Ryan McClure, in part two of his "Judge Not, That You Be Not Judged" series, reiterates that Christians should not serve on juries because God has not equipped us at this time to look into peoples' hearts and motives. The apostle Paul gave us a clue in I Corinthians 5 that, when God's laws are flagrantly violated (such …
Jesus lists judgment as the first of the weightier matters in Matthew 23, verse. This article explains this term and shows why judgment is a major part of Christianity.
If we are summoned to serve on a jury, how would we respond? Christ has counseled us that we should not condemn lest we be condemned; judgment is His.
A common mantra, even among Christians, is 'You shouldn't judge.' Is this a right concept? Here is the problem, and how righteous judgment should be done.
When we minimize sin, we become displeasing to God. God expects His people to confront brothers and sisters in Christ gently, without becoming judgmental.
Human nature is strongly competitive and full of pride, making judgment inherently problematic. Nevertheless, God wants us to learn to judge with equity.
The subject of judging is a sensitive one in this age. Is it proper for Christians to judge matters? What does the Bible say?
None of God's law has been 'done away', though there is not always a literal application. Not every law of God has the same weight of importance.
We must emulate the ways of God, demonstrating justice in our lives, thoughts, words, and deeds, preparing to judge in God's Kingdom. Not all sins are equal.
The last days of the Worldwide Church of God demonstrated a dearth of righteous judgment. God expects us to judge wisely within the parameters of His Law.
We need to learn to judge in a godly manner, putting merciful restraints on our tendency to condemn or jump to conclusions. One size does not fit all.
John Ritenbaugh maintains that the scriptures have much to say about spiritual problems connected with eating food, with specific proscriptions about eating from the Tree of the Knowledge of Good and Evil , abstaining from eating blood, clean and unclean foods, with specific ways of determining what is clean and what is unclean …
The Feast of Trumpets focuses on judgment, a somber time when Jesus Christ will judge the world, destroying lawlessness and evil. God's called-out ones, preparing to qualify as priests and kings in the Kingdom of God, are required to learn how to judge, beginning with judging self and then learn to judge others applying the …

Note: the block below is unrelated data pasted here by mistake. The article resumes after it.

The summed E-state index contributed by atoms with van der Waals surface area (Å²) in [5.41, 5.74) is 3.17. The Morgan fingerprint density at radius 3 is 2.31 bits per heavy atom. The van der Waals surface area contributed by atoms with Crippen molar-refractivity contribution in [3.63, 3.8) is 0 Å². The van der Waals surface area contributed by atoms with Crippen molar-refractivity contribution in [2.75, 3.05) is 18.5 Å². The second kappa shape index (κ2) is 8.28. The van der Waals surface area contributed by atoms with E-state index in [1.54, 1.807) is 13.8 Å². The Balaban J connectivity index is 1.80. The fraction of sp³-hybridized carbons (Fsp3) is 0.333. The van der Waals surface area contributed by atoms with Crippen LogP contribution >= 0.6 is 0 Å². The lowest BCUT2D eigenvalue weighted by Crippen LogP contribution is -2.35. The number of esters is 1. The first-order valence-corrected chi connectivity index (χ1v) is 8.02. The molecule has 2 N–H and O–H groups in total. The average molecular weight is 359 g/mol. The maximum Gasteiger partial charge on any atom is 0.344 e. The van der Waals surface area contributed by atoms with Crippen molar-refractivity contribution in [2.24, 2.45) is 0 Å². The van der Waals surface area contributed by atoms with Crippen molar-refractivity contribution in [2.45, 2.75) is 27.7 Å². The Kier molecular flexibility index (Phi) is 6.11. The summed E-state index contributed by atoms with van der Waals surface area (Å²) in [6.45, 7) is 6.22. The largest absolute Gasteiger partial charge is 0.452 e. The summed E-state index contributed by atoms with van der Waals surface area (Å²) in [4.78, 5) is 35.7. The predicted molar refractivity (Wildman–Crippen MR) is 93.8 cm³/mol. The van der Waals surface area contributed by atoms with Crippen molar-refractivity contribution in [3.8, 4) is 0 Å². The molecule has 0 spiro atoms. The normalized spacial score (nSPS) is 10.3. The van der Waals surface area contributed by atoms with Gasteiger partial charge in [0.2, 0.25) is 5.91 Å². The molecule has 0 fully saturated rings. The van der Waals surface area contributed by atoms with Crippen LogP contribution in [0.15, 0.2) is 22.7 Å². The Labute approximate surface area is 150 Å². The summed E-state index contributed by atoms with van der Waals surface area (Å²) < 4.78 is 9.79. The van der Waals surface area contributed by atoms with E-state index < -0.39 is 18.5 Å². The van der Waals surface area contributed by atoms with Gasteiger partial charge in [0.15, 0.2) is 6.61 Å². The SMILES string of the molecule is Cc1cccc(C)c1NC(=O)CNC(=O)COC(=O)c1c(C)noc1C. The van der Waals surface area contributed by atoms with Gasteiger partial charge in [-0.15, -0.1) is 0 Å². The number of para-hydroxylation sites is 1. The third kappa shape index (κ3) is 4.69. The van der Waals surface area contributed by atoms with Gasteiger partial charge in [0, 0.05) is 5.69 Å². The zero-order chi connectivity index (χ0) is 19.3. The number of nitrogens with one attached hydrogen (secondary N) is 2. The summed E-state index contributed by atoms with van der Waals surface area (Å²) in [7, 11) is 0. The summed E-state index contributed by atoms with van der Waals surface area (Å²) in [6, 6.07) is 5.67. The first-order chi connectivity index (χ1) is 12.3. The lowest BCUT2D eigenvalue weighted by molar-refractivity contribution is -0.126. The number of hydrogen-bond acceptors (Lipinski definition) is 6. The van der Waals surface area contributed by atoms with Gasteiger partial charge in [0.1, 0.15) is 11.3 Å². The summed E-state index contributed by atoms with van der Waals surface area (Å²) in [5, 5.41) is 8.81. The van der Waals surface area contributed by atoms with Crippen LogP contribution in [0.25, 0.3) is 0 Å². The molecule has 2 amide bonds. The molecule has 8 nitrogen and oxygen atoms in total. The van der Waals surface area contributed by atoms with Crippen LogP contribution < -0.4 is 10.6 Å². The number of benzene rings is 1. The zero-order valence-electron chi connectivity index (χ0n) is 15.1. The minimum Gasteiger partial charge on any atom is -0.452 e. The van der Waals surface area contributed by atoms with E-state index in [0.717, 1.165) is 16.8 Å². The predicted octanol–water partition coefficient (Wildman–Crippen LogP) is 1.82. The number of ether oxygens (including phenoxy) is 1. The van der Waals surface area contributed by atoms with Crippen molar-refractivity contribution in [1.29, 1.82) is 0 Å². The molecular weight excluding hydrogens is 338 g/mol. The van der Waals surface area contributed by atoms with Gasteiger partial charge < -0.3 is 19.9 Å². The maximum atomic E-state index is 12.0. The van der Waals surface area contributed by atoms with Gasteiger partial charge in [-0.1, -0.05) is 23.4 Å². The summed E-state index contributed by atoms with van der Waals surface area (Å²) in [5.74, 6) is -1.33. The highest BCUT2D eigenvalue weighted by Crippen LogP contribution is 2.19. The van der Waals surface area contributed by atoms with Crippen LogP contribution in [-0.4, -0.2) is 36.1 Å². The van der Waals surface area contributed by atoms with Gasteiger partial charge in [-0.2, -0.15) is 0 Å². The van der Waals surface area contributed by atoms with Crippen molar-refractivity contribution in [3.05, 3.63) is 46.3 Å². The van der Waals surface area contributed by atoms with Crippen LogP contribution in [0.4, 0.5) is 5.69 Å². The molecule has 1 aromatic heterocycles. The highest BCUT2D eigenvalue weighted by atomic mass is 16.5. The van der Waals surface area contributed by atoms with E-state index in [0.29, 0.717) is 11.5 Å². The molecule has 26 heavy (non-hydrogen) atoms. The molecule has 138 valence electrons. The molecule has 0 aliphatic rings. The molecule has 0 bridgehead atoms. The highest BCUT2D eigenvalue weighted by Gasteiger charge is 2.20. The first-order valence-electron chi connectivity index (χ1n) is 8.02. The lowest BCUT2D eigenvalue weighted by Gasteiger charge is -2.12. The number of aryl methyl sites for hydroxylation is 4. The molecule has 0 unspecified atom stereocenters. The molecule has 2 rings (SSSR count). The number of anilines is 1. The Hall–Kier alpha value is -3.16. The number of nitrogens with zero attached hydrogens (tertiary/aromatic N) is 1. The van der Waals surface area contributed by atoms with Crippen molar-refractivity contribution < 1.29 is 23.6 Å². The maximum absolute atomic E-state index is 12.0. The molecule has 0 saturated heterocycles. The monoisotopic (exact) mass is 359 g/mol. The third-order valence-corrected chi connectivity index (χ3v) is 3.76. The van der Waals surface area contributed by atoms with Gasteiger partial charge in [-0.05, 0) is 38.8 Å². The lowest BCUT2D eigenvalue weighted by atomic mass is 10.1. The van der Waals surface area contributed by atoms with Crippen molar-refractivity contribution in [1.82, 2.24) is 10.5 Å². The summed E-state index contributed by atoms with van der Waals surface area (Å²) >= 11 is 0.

When we see faults in others, we must examine our own spiritual progress, looking for parallel things in ourselves that grieve God's Holy Spirit.
It is easy to fall into the traps of judgmentalism, gossip, and unforgiveness. We must overcome our natural reactions and use forbearance in our relationships.
Pride destroys relationships, rendering righteous judgment next to impossible. Self-righteousness (a product of pride) makes an idol out of self.
In Laodicea, the people judge, but they are judging according to themselves. They are not seeking the will of Christ, and thus their judgment is distorted.
In the same way that we use only a small fraction of our vocabulary, because we are human, we use only a small fraction of what we have learned from God's Word.
Our ability to see the specks in others' eyes may indicate spiritual deficiencies in ourselves, as we project our own sins onto others.
Mercy is a virtue that has gone out of vogue, though it is sometimes admired. Jesus, however, places it among the most vital His followers should possess.
Most people think they are moral compared to their peers. Yet we will only begin to grow in character once we compare ourselves to the true standard.
God's people may fall into the trap of forgetting the sinful past from which God rescued them and come to look disdainfully on those not yet called.
We often hear of "innocent victims" dying in some tragic way, but are they truly innocent? John Ritenbaugh discusses God's perspective of the sinful, human condition.
Instead of criticizing others, we need to engage in some honest self-criticism. We have plenty of faults of our own; there is no need to look for them in others.
Christ's judgments are made according to what each person has been given. We need to internalize this practice of evaluating, especially regarding a brother.
John Ritenbaugh observes that the over-riding motivation for the individuals bringing to Jesus the woman caught in adultery was to trap Him, impaling Him on the horns of a dilemma. (Condemning the woman to death would have brought Him into conflict with Roman law; not condemning Her would have brought Him into conflict with the …
When the children of light judge and condemn those living in this world, they become the world and move away from God.
The Bible lists busybodies with murderers and robbers. We must learn to operate in our appointed spheres of responsibility and not take the job of another.
Our experiences prepare us to be a better judge or king. Though we may exercise righteous judgment, we dare not pass judgment nor justify sin in ourselves.